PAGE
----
Robocar challenge coming to town

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Robocar challenge coming to town

GLOBAL - Stanford's junior to enter the urban jungle in November.

Intel is betting that two of its quad core processor will give a vehicle the brains to navigate a real urban area, complete with oncoming traffic and other obstacles.

The chipmaker is sponsoring a team entered by Stanford University that will enter the Darpa Urban Challenge. The team's modified Volkswagen Passat is scheduled to take to the streets in an undisclosed location on 3 November. Intel also supported the Stanford team that won the challenge in 2005.

The vehicle is loaded with laser range sensors that detect obstacles. It also combines a GPS receiver with inertial measurement tools that sense acceleration and rotation to determine its position.

The Darpa Urban Challenge is the third in a series of robotics challenges sponsored by the US Defence Advanced Research Projects Agency (Darpa). The first two challenges took place on a desert course and required contestants to navigate 131.2 to the finish area. After the first challenge yielded no finishers in 2004, Stanford www.vnunet.com in October 2005.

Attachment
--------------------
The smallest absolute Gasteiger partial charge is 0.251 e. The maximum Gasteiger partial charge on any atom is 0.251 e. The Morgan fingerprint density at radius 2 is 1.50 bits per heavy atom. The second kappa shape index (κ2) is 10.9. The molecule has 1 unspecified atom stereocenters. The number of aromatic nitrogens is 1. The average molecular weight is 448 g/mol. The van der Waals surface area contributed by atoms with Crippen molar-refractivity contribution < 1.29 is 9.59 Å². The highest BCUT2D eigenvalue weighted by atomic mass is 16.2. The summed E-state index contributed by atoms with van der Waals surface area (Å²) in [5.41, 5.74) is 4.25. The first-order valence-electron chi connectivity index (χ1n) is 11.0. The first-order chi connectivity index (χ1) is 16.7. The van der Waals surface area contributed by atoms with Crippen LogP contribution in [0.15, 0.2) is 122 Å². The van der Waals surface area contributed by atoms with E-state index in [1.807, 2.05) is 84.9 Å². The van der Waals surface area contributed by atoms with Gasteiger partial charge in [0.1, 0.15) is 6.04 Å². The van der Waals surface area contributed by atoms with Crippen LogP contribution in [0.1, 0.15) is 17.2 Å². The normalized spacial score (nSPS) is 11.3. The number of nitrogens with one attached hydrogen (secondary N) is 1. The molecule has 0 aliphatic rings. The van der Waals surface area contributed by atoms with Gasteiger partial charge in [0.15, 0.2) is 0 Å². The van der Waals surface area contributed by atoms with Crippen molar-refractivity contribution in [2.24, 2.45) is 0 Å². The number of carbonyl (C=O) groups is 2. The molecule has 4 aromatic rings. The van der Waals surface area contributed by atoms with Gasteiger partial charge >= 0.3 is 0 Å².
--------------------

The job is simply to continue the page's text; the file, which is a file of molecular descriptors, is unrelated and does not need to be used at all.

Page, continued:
Scheduled for 3 November, the Urban Challenge requires contestants to follow traffic rules and avoid other traffic participants. The addition of moving objects to which the car has to respond is making the challenge a lot more difficult.

"The perception of everything in your environment is what is making this hard to do," said Scott Ettinger, a researcher with Intel.

"Predicting the future, predicting where other objects are going to be in a few seconds is the hardest part," added Tim Hilden, a researcher with Volkswagen.

The addition of traffic rules and moving obstacles is causing a drastic increase in the amount of data the robocar has to process. Junior is powered by two servers running Linx on Intel's core-2 quad processors. The software that processes the input from the sensors and handles navigation is custom built.

But despite those added challenges, Ettinger claimed that the technology that enables the robocar is pretty much done, and will soon be ready for application in the real world.

"Technologically we're probably not that far away. I think the social aspect is going to be the difficult part: dealing with the legal issues of this and getting people used to the idea. I see that as a bigger barrier than the technical issues."

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